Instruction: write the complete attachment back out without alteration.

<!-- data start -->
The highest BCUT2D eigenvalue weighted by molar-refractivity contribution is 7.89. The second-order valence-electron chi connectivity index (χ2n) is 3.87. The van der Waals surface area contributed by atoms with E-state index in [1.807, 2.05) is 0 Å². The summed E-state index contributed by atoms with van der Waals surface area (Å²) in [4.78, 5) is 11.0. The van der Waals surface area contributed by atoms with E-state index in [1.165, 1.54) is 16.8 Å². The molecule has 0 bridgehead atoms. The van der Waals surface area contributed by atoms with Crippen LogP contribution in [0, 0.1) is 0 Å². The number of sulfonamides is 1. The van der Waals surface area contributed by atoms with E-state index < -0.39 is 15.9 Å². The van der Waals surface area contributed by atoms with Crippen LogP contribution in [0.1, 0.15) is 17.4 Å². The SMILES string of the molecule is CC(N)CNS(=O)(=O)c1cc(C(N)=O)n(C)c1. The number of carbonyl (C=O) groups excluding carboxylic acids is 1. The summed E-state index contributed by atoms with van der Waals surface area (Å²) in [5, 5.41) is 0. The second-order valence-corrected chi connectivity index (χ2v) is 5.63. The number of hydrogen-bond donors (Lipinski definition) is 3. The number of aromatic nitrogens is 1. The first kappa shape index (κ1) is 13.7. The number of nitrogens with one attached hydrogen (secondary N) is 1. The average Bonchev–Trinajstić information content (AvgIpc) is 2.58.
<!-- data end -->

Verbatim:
The highest BCUT2D eigenvalue weighted by molar-refractivity contribution is 7.89. The second-order valence-electron chi connectivity index (χ2n) is 3.87. The van der Waals surface area contributed by atoms with E-state index in [1.807, 2.05) is 0 Å². The summed E-state index contributed by atoms with van der Waals surface area (Å²) in [4.78, 5) is 11.0. The van der Waals surface area contributed by atoms with E-state index in [1.165, 1.54) is 16.8 Å². The molecule has 0 bridgehead atoms. The van der Waals surface area contributed by atoms with Crippen LogP contribution in [0, 0.1) is 0 Å². The number of sulfonamides is 1. The van der Waals surface area contributed by atoms with E-state index < -0.39 is 15.9 Å². The van der Waals surface area contributed by atoms with Crippen LogP contribution in [0.1, 0.15) is 17.4 Å². The SMILES string of the molecule is CC(N)CNS(=O)(=O)c1cc(C(N)=O)n(C)c1. The number of carbonyl (C=O) groups excluding carboxylic acids is 1. The summed E-state index contributed by atoms with van der Waals surface area (Å²) in [5, 5.41) is 0. The second-order valence-corrected chi connectivity index (χ2v) is 5.63. The number of hydrogen-bond donors (Lipinski definition) is 3. The number of aromatic nitrogens is 1. The first kappa shape index (κ1) is 13.7. The number of nitrogens with one attached hydrogen (secondary N) is 1. The average Bonchev–Trinajstić information content (AvgIpc) is 2.58.